|Large-leaved stinging nettle (Urtica dubia)|
Nettles (ħurrieq) would seem an unlikely candidate for inclusion in the list of useful plants but some species of this group of flowering plants are well known for their medicinal properties and some are widely used as salads.
The best known species is the stinging nettle which is found throughout central and northern Europe as well as in the Mediterranean region. This species is not found in Malta but three other species which apparently have similar properties are found in the Maltese countryside.
The small nettle (ħurrieq zgħira), the Roman nettle (ħurrieqa taz-zibeġ), and the large leaved nettle (ħurrieqa komuni) are common weeds found mostly in nitrogen rich soil especially in fields, abandoned land and along roads and paths.
Nettles are best known for the painful sting one feels when touching their leaves. The plants were used in ancient times for flogging known as urtication. This brought about redness of the skin which was believed to be a cure for rheumatism.
Extracts from the plants are used to treat arthritis, anemia, hay fever, kidney problems and pain. A particular compound found in nettles is also believed to induce lactation and clinical trials indicate that the extract of some species is a diuretic in patients suffering of congestive heart failure.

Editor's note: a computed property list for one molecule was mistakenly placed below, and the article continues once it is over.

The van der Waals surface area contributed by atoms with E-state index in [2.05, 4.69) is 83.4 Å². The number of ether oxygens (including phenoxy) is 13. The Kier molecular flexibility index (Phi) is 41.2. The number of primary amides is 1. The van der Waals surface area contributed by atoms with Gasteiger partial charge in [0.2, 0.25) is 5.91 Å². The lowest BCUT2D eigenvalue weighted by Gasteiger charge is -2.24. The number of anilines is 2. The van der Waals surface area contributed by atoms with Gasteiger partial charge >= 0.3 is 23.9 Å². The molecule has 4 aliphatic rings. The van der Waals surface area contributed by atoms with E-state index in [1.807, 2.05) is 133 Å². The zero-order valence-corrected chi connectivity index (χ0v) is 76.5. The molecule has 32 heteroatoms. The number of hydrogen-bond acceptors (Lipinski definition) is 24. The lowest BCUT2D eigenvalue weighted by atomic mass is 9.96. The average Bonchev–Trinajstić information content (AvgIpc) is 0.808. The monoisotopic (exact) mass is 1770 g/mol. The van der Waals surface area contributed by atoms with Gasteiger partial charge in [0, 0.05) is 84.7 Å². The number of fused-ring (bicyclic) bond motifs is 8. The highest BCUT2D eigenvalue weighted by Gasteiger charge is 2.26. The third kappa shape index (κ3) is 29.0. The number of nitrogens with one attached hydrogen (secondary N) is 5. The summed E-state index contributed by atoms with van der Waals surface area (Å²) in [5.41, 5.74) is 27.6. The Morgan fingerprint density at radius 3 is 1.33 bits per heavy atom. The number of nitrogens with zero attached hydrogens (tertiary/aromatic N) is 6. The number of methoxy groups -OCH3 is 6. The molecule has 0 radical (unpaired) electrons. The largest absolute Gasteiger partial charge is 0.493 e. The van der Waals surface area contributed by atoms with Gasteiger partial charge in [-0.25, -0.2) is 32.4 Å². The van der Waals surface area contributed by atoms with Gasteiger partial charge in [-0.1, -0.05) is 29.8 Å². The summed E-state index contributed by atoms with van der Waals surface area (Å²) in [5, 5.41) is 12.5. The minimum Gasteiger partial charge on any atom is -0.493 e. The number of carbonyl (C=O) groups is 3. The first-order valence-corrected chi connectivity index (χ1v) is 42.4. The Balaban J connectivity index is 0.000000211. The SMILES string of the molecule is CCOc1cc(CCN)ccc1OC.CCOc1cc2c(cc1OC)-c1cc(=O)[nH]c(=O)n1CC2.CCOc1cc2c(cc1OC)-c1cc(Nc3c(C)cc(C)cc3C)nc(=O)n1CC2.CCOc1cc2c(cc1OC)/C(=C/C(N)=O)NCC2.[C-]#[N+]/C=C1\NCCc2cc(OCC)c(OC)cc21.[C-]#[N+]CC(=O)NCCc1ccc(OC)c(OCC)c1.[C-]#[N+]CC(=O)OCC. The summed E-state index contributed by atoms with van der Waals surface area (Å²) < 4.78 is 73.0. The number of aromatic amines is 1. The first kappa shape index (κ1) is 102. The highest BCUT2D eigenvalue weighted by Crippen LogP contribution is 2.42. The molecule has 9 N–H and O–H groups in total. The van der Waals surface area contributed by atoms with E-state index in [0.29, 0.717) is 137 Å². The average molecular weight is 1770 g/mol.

Nettle is used to treat dandruff and to make hair more shiny. In some countries farmers add nettles to cows’ food to give them a more glossy and healthy appearance. It is believed that nettles can ease eczema.
Moreover fresh nettles are used in folk remedies to stop bleeding thanks to the large quantity of vitamin K they contain although there is none in dried plants which are thus used to thin blood.
Nettles contain substances that are believed to prevent or cure many other conditions. Studies and clinical trials are still going on to determine these properties which include prevention of certain types of cancer.
Nettles are also widely used as food being rich in vitamins A,C D, iron, potassium, manganese and calcium and are a good source of nutient for people who do not eat enoough meat or fruit. Its flavour is similar to that of spinach and its leaves and flowers are used to make a herbal tea. A soup made from the young shoots is considered a delicacy in Scandinavia. It can also be used in polent and pesto.
To remove the sting the leaves are soaked in water.
In Medieval times the nettle was used to make dye for clothes and even during the Second World War it was used to camouflage soldiers’ uniforms.
This article was published in The Times on 11.02.09